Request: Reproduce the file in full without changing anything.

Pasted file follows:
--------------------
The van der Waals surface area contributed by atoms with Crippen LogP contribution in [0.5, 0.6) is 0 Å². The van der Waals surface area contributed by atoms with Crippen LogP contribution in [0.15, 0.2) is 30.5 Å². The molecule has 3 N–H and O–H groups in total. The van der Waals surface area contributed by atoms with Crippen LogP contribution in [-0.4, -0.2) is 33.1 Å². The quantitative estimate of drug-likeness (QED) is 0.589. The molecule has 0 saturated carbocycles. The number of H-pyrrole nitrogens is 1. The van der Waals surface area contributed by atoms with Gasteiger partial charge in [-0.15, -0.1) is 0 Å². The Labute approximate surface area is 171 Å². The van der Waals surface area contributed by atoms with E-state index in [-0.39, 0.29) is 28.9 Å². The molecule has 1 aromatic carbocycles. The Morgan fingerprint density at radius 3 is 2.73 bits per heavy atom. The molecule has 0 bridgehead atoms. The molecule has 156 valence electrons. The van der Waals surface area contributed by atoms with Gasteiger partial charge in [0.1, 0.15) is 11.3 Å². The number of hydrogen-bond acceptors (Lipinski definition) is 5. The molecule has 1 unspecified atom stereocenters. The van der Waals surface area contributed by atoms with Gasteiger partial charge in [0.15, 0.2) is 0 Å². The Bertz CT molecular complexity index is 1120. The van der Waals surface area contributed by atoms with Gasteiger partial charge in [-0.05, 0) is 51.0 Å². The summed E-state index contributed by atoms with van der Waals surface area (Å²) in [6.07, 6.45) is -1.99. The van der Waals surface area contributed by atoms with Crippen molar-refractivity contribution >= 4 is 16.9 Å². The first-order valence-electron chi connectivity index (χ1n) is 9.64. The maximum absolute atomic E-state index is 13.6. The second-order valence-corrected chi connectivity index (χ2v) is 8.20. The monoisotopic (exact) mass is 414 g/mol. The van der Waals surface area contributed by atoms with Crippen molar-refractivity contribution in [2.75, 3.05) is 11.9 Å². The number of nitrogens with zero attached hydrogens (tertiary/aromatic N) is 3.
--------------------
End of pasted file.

The van der Waals surface area contributed by atoms with Crippen LogP contribution in [0.5, 0.6) is 0 Å². The van der Waals surface area contributed by atoms with Crippen LogP contribution in [0.15, 0.2) is 30.5 Å². The molecule has 3 N–H and O–H groups in total. The van der Waals surface area contributed by atoms with Crippen LogP contribution in [-0.4, -0.2) is 33.1 Å². The quantitative estimate of drug-likeness (QED) is 0.589. The molecule has 0 saturated carbocycles. The number of H-pyrrole nitrogens is 1. The van der Waals surface area contributed by atoms with Gasteiger partial charge in [-0.15, -0.1) is 0 Å². The Labute approximate surface area is 171 Å². The van der Waals surface area contributed by atoms with E-state index in [-0.39, 0.29) is 28.9 Å². The molecule has 1 aromatic carbocycles. The Morgan fingerprint density at radius 3 is 2.73 bits per heavy atom. The molecule has 0 bridgehead atoms. The molecule has 156 valence electrons. The van der Waals surface area contributed by atoms with Gasteiger partial charge in [0.1, 0.15) is 11.3 Å². The number of hydrogen-bond acceptors (Lipinski definition) is 5. The molecule has 1 unspecified atom stereocenters. The van der Waals surface area contributed by atoms with Gasteiger partial charge in [0.15, 0.2) is 0 Å². The Bertz CT molecular complexity index is 1120. The van der Waals surface area contributed by atoms with Gasteiger partial charge in [-0.05, 0) is 51.0 Å². The summed E-state index contributed by atoms with van der Waals surface area (Å²) in [6.07, 6.45) is -1.99. The van der Waals surface area contributed by atoms with Crippen molar-refractivity contribution >= 4 is 16.9 Å². The first-order valence-electron chi connectivity index (χ1n) is 9.64. The maximum absolute atomic E-state index is 13.6. The second-order valence-corrected chi connectivity index (χ2v) is 8.20. The monoisotopic (exact) mass is 414 g/mol. The van der Waals surface area contributed by atoms with Crippen molar-refractivity contribution in [2.75, 3.05) is 11.9 Å². The number of nitrogens with zero attached hydrogens (tertiary/aromatic N) is 3.